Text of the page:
Tuesday, May 27, 2014

Things I wish existed: Fangirl tours

Have you always wanted to visit Korea? To order an overpriced Americano at Coffee Prince, troll for handsome chaebol sons in Cheongdamdong, or pretend to be a cross-dressing Joseon scholar on the campus of Sungkyunkwan University?

Well, Fangirl Tours is here for you. Established in 2014 by a sad American who feared she would never again leave her homeland, it takes the stress out of international travel for the timid television-lover, ensuring your visit to Korea will be unforgettable. See all the important drama sites, from Sam Soon’s kissing steps to the exact cable car where Jan Di and Joon Pyo spent their first night together.

Every tour group is led by a pair of Korean nationals who receive executive-level pay not to laugh at you when you attempt to do things like speak a language other than your own, count Korean money, or eat spicy foods. Your companions will be carefully screened to encourage maximum fangirling: before signing up for a Fangirl Tour of Seoul, every participant must pass a spectacularly difficult drama quiz.

Enjoy the sounds, sites, and tastes of one of Asia’s most bustling cities alongside like-minded drama fans—and rest assured that our company’s first priority is having you back at your hotel in plenty of time to live-watch whatever show you’re currently obsessed with. Best of all, every fangirl tour includes at least one drama set visit, giving you a chance to watch Korea’s hottest actors and actresses at work.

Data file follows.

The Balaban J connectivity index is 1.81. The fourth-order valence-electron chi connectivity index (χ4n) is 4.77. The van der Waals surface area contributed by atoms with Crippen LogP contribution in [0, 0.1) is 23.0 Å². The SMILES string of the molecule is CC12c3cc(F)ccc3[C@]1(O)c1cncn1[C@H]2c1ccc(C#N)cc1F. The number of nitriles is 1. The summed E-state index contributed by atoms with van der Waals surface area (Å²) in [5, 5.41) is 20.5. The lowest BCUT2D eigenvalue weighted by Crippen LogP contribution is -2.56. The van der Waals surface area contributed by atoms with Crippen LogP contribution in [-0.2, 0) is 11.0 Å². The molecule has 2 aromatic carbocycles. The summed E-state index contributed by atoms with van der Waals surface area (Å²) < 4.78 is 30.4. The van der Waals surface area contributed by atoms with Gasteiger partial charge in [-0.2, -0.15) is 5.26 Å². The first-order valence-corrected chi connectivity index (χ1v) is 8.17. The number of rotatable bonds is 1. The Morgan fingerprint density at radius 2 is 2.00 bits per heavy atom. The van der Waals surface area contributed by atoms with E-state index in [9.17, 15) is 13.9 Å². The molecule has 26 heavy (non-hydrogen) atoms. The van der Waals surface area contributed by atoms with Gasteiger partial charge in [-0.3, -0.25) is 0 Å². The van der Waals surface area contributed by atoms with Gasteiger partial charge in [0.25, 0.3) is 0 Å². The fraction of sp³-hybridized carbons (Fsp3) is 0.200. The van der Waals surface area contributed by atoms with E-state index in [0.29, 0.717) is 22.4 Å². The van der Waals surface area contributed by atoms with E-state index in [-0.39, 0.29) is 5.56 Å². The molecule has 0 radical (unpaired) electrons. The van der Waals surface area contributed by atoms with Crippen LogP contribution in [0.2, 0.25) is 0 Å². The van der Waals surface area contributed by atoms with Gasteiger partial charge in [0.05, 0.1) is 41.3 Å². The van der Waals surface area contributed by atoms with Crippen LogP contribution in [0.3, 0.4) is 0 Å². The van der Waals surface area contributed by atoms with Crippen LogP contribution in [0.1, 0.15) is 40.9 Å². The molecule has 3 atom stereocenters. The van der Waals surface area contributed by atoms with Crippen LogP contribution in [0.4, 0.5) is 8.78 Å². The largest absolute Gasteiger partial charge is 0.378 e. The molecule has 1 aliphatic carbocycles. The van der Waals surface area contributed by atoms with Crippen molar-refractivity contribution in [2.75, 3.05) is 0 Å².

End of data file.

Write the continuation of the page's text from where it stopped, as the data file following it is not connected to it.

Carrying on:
Other highlights of our standard 10-day tour include:

Thursday, May 22, 2014

Drama Review: Secret Love Affair (2014)

Grade: A++

Romantic melodrama

What it’s about
On the surface, Oh Hye Won is an elegant professional who works at a ritzy arts organization, living a life filled with luxuries that anyone would envy. But in truth, she has more dark secrets than she knows what to do with: She has sacrificed her soul to a loveless marriage and a morally bankrupt workplace, giving up on her true love—music. When she meets Lee Sun Jae, a handsome young piano genius, his dazzling talent, idealism, and adoration of Hye Won leave her reeling. Will Hye Won sacrifice everything to have him, or will she keep fighting for status and success, even at the expense of his love?

Tuesday, May 20, 2014

Goodbye, my Love

Do you think they were trying to tell us something with this shot? Like maybe the ending?